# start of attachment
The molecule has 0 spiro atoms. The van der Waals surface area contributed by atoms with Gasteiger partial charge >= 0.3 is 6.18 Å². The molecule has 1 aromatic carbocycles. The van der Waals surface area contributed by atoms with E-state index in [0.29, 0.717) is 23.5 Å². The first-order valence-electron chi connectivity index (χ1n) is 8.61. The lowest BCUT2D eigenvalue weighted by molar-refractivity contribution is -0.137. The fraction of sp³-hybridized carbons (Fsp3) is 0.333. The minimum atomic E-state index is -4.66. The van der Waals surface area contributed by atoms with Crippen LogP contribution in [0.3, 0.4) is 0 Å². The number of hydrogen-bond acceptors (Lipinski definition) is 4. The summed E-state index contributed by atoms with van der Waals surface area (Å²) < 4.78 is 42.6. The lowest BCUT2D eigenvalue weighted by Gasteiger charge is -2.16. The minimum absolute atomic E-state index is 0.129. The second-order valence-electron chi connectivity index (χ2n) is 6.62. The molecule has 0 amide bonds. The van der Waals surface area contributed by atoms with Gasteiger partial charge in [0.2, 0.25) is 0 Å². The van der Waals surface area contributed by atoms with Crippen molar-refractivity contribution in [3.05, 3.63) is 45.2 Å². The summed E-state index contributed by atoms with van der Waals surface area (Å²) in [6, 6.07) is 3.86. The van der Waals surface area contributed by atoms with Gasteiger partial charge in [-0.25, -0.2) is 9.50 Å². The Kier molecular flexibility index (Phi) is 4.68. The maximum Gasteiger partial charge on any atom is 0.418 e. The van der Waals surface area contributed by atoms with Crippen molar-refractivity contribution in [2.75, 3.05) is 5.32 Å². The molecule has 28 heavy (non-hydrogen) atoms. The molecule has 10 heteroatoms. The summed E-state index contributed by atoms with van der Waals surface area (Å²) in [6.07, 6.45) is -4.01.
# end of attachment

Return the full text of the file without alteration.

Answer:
The molecule has 0 spiro atoms. The van der Waals surface area contributed by atoms with Gasteiger partial charge >= 0.3 is 6.18 Å². The molecule has 1 aromatic carbocycles. The van der Waals surface area contributed by atoms with E-state index in [0.29, 0.717) is 23.5 Å². The first-order valence-electron chi connectivity index (χ1n) is 8.61. The lowest BCUT2D eigenvalue weighted by molar-refractivity contribution is -0.137. The fraction of sp³-hybridized carbons (Fsp3) is 0.333. The minimum atomic E-state index is -4.66. The van der Waals surface area contributed by atoms with Crippen LogP contribution in [0.3, 0.4) is 0 Å². The number of hydrogen-bond acceptors (Lipinski definition) is 4. The summed E-state index contributed by atoms with van der Waals surface area (Å²) < 4.78 is 42.6. The lowest BCUT2D eigenvalue weighted by Gasteiger charge is -2.16. The minimum absolute atomic E-state index is 0.129. The second-order valence-electron chi connectivity index (χ2n) is 6.62. The molecule has 0 amide bonds. The van der Waals surface area contributed by atoms with Gasteiger partial charge in [0.2, 0.25) is 0 Å². The van der Waals surface area contributed by atoms with Crippen molar-refractivity contribution in [3.05, 3.63) is 45.2 Å². The summed E-state index contributed by atoms with van der Waals surface area (Å²) in [6, 6.07) is 3.86. The van der Waals surface area contributed by atoms with Gasteiger partial charge in [-0.25, -0.2) is 9.50 Å². The Kier molecular flexibility index (Phi) is 4.68. The maximum Gasteiger partial charge on any atom is 0.418 e. The van der Waals surface area contributed by atoms with Crippen molar-refractivity contribution in [2.75, 3.05) is 5.32 Å². The molecule has 28 heavy (non-hydrogen) atoms. The molecule has 10 heteroatoms. The summed E-state index contributed by atoms with van der Waals surface area (Å²) in [6.07, 6.45) is -4.01.